If this is your daughter, Kim, my guess is that she is both smart and creative! Perhaps the very best thing you can do for her is to help her find her work in the world…the very best use of her mind. The thing that makes her heart sing.

  7. October 9, 2007    

    Miriam wrote: “I have found that the strongest amulet against accepting the dictates of society regarding our sex is to learn to care much more about something outside the physical self more than one cares about the physical self.”

    I did use this with her. It was my strongest hope and tool. But, she was so deeply entrenched I couldn’t reach her. We did seriously consider homeschooling but by the time she was school age, I was a single mom with no child support, so I had to work to care for her and her brother.

    Oddly enough, all the talking and direction may have registered. She’s wearing far less makeup, has a boyfriend she’s comfortable with because he accepts her “as is”, and she’s thinking about things outside herself. In fact, she wants to work with children and combine it with her passion for organic nutrition (a big thing here at home.)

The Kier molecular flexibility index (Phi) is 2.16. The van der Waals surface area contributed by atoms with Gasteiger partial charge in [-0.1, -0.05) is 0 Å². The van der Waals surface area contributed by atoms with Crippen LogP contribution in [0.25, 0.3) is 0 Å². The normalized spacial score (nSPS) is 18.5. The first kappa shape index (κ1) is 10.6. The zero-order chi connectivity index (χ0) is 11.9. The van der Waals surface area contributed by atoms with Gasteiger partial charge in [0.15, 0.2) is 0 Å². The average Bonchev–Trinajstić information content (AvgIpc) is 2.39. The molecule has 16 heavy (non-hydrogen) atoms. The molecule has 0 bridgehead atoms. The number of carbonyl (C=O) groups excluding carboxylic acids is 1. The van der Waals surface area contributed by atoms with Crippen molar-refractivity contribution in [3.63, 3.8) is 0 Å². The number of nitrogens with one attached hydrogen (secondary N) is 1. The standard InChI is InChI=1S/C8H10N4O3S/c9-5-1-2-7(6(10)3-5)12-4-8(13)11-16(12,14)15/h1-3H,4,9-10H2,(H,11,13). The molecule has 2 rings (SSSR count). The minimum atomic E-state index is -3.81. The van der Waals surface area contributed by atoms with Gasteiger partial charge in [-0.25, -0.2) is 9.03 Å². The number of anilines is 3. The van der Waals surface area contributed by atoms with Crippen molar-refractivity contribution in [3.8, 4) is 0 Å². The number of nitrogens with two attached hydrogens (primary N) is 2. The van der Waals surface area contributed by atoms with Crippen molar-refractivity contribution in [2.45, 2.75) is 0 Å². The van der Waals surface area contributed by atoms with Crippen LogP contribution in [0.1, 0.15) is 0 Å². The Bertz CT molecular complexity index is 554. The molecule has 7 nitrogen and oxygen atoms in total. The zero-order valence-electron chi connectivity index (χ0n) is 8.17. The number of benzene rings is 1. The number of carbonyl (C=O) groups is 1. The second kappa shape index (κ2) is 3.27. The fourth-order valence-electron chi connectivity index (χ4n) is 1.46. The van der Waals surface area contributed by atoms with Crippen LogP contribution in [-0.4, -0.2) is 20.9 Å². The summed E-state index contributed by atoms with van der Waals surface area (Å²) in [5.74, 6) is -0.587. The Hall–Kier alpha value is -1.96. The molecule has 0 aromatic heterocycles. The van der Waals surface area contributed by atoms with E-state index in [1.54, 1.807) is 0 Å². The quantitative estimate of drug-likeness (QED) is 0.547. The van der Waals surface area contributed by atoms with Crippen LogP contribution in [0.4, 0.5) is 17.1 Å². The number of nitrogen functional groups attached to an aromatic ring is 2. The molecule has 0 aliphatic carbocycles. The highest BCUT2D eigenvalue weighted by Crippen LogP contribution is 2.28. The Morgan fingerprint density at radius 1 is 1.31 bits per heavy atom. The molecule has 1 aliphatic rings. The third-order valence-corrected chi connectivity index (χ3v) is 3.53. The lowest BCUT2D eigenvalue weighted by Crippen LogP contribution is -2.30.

I have hope :)

  8. October 23, 2007    

    Had to think about this post when I saw this: http://www.youtube.com/watch?v=3u6Qh099AK0

  9. October 23, 2007    



    Thanks for that. Guess I’m not alone :)

  10. October 29, 2007    

    Well said Kim…

    There are way too many companies out there that just care about the almighty dollar and don’t think about the damage they’re doing to our children.

    Ironically, though, I think Dove is one of the few brands that is trying to change the status quo for the better, and had the guts to go pour millions into a marketing campaign that stands up against the conventional notions of beauty.

    Perhaps it was their implying that mothers are not talking to their daughters enough that ticked you off, and, yes, maybe they should have been more careful with their choice of words, but I think they deserve some credit for what they’re trying to do. The problem are the other companies that don’t do anything.

    Great to hear that your kid is now living life on her own terms. Good for her, and good for you too!

  1. internet marketing » Dear Dove. What Has My Daughter Done Wrong? on October 4, 2007 at 6:39 pm